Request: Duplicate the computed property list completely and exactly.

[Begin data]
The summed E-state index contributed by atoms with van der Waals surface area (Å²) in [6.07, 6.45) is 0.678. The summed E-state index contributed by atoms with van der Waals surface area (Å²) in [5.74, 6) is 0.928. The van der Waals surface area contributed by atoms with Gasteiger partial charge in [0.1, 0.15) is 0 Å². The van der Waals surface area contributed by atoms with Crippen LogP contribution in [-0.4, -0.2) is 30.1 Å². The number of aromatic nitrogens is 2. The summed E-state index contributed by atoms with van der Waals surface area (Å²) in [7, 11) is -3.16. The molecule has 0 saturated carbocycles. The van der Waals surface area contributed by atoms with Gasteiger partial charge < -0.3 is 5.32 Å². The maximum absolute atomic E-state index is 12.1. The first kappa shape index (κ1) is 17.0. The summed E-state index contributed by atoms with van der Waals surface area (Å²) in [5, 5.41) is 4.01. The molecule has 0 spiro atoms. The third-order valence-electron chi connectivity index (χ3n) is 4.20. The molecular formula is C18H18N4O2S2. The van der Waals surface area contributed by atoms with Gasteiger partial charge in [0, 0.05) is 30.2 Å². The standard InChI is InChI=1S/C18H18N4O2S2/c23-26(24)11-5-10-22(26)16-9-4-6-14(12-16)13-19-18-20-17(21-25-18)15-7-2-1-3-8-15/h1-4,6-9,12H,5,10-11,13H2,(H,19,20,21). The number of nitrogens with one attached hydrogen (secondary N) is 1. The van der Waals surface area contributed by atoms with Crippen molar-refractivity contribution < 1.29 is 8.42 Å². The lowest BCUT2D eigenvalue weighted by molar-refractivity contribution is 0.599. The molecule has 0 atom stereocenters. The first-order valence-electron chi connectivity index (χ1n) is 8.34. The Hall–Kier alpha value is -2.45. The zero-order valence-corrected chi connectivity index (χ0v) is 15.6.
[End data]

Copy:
The summed E-state index contributed by atoms with van der Waals surface area (Å²) in [6.07, 6.45) is 0.678. The summed E-state index contributed by atoms with van der Waals surface area (Å²) in [5.74, 6) is 0.928. The van der Waals surface area contributed by atoms with Gasteiger partial charge in [0.1, 0.15) is 0 Å². The van der Waals surface area contributed by atoms with Crippen LogP contribution in [-0.4, -0.2) is 30.1 Å². The number of aromatic nitrogens is 2. The summed E-state index contributed by atoms with van der Waals surface area (Å²) in [7, 11) is -3.16. The molecule has 0 saturated carbocycles. The van der Waals surface area contributed by atoms with Gasteiger partial charge < -0.3 is 5.32 Å². The maximum absolute atomic E-state index is 12.1. The first kappa shape index (κ1) is 17.0. The summed E-state index contributed by atoms with van der Waals surface area (Å²) in [5, 5.41) is 4.01. The molecule has 0 spiro atoms. The third-order valence-electron chi connectivity index (χ3n) is 4.20. The molecular formula is C18H18N4O2S2. The van der Waals surface area contributed by atoms with Gasteiger partial charge in [0, 0.05) is 30.2 Å². The standard InChI is InChI=1S/C18H18N4O2S2/c23-26(24)11-5-10-22(26)16-9-4-6-14(12-16)13-19-18-20-17(21-25-18)15-7-2-1-3-8-15/h1-4,6-9,12H,5,10-11,13H2,(H,19,20,21). The number of nitrogens with one attached hydrogen (secondary N) is 1. The van der Waals surface area contributed by atoms with Crippen molar-refractivity contribution < 1.29 is 8.42 Å². The lowest BCUT2D eigenvalue weighted by molar-refractivity contribution is 0.599. The molecule has 0 atom stereocenters. The first-order valence-electron chi connectivity index (χ1n) is 8.34. The Hall–Kier alpha value is -2.45. The zero-order valence-corrected chi connectivity index (χ0v) is 15.6.